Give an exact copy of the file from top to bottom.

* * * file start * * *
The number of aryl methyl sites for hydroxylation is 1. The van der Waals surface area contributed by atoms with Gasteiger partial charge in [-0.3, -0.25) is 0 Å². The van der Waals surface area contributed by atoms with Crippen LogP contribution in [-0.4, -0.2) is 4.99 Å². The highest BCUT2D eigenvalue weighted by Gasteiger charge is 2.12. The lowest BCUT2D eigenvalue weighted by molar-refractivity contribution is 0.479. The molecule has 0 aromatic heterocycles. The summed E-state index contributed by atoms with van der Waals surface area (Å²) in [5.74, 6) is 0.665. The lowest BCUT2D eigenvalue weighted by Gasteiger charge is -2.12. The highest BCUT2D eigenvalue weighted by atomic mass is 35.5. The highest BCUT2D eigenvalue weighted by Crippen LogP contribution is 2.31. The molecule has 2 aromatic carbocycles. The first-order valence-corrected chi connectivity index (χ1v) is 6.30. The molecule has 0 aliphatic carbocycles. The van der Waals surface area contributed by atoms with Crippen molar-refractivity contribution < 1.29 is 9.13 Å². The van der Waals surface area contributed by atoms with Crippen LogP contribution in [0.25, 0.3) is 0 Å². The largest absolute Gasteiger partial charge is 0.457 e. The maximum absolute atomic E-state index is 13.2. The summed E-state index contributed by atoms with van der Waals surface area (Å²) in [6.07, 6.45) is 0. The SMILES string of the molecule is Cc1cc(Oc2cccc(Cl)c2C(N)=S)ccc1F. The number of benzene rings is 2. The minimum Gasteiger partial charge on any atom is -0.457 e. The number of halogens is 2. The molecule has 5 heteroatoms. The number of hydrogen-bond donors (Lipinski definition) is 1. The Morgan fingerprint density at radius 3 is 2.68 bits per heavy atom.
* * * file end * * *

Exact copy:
The number of aryl methyl sites for hydroxylation is 1. The van der Waals surface area contributed by atoms with Gasteiger partial charge in [-0.3, -0.25) is 0 Å². The van der Waals surface area contributed by atoms with Crippen LogP contribution in [-0.4, -0.2) is 4.99 Å². The highest BCUT2D eigenvalue weighted by Gasteiger charge is 2.12. The lowest BCUT2D eigenvalue weighted by molar-refractivity contribution is 0.479. The molecule has 0 aromatic heterocycles. The summed E-state index contributed by atoms with van der Waals surface area (Å²) in [5.74, 6) is 0.665. The lowest BCUT2D eigenvalue weighted by Gasteiger charge is -2.12. The highest BCUT2D eigenvalue weighted by atomic mass is 35.5. The highest BCUT2D eigenvalue weighted by Crippen LogP contribution is 2.31. The molecule has 2 aromatic carbocycles. The first-order valence-corrected chi connectivity index (χ1v) is 6.30. The molecule has 0 aliphatic carbocycles. The van der Waals surface area contributed by atoms with Crippen molar-refractivity contribution < 1.29 is 9.13 Å². The van der Waals surface area contributed by atoms with Crippen LogP contribution in [0.25, 0.3) is 0 Å². The largest absolute Gasteiger partial charge is 0.457 e. The maximum absolute atomic E-state index is 13.2. The summed E-state index contributed by atoms with van der Waals surface area (Å²) in [6.07, 6.45) is 0. The SMILES string of the molecule is Cc1cc(Oc2cccc(Cl)c2C(N)=S)ccc1F. The number of benzene rings is 2. The minimum Gasteiger partial charge on any atom is -0.457 e. The number of halogens is 2. The molecule has 5 heteroatoms. The number of hydrogen-bond donors (Lipinski definition) is 1. The Morgan fingerprint density at radius 3 is 2.68 bits per heavy atom.